We got off the phone and I pondered my next move. I texted my upstairs neighbor, and luckily, she was home and able to come down stairs and direct me so I could drive the car out of the garage. Now I just park on the sidewalk outside of our building like everyone else.

City Bus Tour

This morning I took a break from this:

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To go on a city bus tour set up by the CLO. We were scheduled to meet at the Embassy where they had a van ready to drive us around to point out restaurants, shops, and other points of interest. Our first stop was the Green Market, which is a fairly large open air market where people sell everything from fruits and vegetables to clothes and extension cords.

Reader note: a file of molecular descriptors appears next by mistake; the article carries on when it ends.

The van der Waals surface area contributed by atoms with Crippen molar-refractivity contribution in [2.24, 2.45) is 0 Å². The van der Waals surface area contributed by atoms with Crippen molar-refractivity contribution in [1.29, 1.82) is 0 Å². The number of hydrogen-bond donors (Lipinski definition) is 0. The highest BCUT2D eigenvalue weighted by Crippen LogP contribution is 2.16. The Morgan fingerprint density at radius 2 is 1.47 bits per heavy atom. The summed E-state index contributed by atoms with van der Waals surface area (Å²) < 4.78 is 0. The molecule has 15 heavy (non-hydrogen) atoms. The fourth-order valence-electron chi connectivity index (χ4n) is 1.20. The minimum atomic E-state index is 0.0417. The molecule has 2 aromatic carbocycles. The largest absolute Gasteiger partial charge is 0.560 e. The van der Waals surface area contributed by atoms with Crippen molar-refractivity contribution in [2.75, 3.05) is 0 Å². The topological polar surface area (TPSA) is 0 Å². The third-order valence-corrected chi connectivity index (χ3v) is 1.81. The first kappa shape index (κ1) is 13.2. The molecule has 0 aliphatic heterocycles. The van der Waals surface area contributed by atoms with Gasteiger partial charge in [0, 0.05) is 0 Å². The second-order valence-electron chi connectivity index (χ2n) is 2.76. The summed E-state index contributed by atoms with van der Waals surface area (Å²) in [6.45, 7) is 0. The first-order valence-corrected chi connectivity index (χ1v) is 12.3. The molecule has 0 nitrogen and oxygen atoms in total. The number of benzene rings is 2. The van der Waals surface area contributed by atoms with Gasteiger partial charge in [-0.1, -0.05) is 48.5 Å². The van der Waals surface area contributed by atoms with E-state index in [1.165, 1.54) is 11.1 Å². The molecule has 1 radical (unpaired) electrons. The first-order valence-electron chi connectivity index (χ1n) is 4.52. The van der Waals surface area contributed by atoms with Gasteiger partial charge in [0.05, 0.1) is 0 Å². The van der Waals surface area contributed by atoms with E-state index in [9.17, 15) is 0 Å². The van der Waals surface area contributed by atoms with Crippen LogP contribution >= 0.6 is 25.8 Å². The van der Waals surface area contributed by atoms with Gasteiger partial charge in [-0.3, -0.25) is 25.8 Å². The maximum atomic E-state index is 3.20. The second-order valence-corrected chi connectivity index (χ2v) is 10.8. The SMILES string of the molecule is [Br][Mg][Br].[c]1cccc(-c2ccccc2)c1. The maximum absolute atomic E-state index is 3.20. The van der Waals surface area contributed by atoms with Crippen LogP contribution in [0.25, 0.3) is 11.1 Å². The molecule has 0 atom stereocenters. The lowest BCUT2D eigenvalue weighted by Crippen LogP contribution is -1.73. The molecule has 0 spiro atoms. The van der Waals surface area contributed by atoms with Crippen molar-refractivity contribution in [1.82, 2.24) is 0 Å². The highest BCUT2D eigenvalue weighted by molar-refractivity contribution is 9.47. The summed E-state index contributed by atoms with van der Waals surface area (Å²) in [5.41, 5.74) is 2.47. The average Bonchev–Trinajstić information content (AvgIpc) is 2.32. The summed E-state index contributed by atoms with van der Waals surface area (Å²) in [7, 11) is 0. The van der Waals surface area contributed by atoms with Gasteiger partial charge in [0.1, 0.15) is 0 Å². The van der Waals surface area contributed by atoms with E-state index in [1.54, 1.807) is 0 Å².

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Next we wandered into what might be considered the bridal district of Pristina.

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We drove around some more and passed by the library, which has a rather unique look. I realize you can’t see the building all that well, but that’s because we were in a moving vehicle. And because I’m a terrible photographer. I’m working on it.

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And no tour would be complete without seeing Bill Clinton Boulevard, and the statute of Bill Clinton.